The country’s fisheries sector is faced with the challenge of declining marine fisheries resources, leading to loss and diminishing livelihood for over 4 million Ghanaians — fishers and their dependents.
This challenges — over-fishing and widespread Illegal, Unreported and Unregulated (IUU) fishing among others — have contributed considerably to the country’s declining fish stock.
Mr. Kofi Agbogah, the Director of Hen Mpoano, a non-governmental organisation committed to promoting sustainable fishing in coastal communities, confirmed to panelists during a Business Advocate programme in Accra that: “It is serious, because the data we have suggest that if your yield at a particular time is less than 10% of the historical maximum, it means the resources are collapsing.
“Now fisheries are catching less than 20,000 tonnes a year while our historical maximum has been 120,000 and 130,000 tonnes a year; this means that we are in crisis so we need to take some steps.
“This is the result of weak governance culminating in ineffective enforcement of the fisheries laws (Act 625 & L.I. 1968), non- transparency in utilising the Fisheries Development Fund, and an upsurge in illegal, unreported and unregulated fishing.”
The programme was organised with support from the Business Sector Advocacy Challenge (BUSAC) Fund in collaboration with Friends of the Nation, and was aimed at advocating enhancement of governance in the fisheries sector to ensure that the relevant laws work.
Mr. Agbogah urged government to strengthen and enforce regulations in the sector, considering the effects that weak regulation has on its fortunes.
“Fishing is an open-access activity, and because everyone is racing to catch the fish, they employ all sorts of methods because it is a free-for-all thing.
“If you left them for some time to reproduce you can rebound the fisheries; however, this these are the fish that all the canoes, the inshore and lately even the trawlers are all targeting, so there has to be a moratorium or ban on catching these fishes,” he said.
He added: “As at today we are harvesting as much fish as we were harvesting 50 or 60 years ago, at which time the population was about 4 million, so there is a problem here. The legal regime allows for anybody to go to sea; unlike having a licence to drive, it is not the same for fisheries. Everyone is racing to catch the last fish. People are employing all kinds of means to catch fish.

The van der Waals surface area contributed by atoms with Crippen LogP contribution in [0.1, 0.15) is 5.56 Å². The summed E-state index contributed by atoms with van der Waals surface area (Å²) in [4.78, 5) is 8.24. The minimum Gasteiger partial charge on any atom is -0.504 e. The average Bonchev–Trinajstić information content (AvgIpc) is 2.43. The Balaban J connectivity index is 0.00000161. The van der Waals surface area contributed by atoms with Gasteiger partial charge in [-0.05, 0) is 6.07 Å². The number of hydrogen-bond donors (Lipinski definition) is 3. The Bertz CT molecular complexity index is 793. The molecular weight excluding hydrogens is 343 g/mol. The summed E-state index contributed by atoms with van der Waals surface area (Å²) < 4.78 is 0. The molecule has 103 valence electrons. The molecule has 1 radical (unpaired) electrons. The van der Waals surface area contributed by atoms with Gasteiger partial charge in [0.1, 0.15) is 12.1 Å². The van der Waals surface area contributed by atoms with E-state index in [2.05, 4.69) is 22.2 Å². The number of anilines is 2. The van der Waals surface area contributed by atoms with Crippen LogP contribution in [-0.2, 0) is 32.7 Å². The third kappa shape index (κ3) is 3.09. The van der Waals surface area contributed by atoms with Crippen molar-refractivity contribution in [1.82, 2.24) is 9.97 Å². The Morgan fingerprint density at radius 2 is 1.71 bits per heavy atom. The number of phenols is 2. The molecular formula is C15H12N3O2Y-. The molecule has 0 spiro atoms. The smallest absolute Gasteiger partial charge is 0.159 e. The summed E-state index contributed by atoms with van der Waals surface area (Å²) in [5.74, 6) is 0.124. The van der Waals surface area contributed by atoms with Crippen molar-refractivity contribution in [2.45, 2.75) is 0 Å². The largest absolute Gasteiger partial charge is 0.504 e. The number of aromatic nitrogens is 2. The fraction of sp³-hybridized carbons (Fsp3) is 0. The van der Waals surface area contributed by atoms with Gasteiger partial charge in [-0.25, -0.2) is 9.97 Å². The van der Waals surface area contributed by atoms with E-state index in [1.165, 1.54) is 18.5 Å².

“We have gone past the maximum yield that the marine environment can provide us. We are on a steep decline, so there is need to put in structures that will ensure we get fish back in the sea.”
The Director in charge of the Monitoring, Control and Surveillance Division at the Fisheries Commission, Mr. Godfrey Baidoo Tsibu, explained that the Commission’s mandate is to formulate policies and ensure their enforcement.
He explained that the country’s laws describe the prohibitions in fishing-related activities including the use of chemicals — which has health implication for consumers — and the use of small nets which results in harvesting juvenile fish.
“Ours is about formulating policies, ensuring that there are laws governing water-bodies, and seeing to it stakeholders are informed of the policies to help guide their investments to become profitable in the long-term,” he said.
Programme Coordinator-Friends of the Nation (FON), Kwadwo Kyei Yamoah, indicated fisheries are very important natural resources the nation needs to manage effectively, especially in order to address the massive and deepening poverty in most coastal areas and communities that depend on fisheries.
He said: “We consume a lot of fish, so fish has links with food security. When fish is in abundance, people access it and it is very cheap. So people are able to improve their nutritional values or gains when they take fish. Fisheries are also a cultural heritage for most of these people, so collapsing fisheries means taking away their daily existence and culture. So these are key issues”.
Source: B& FT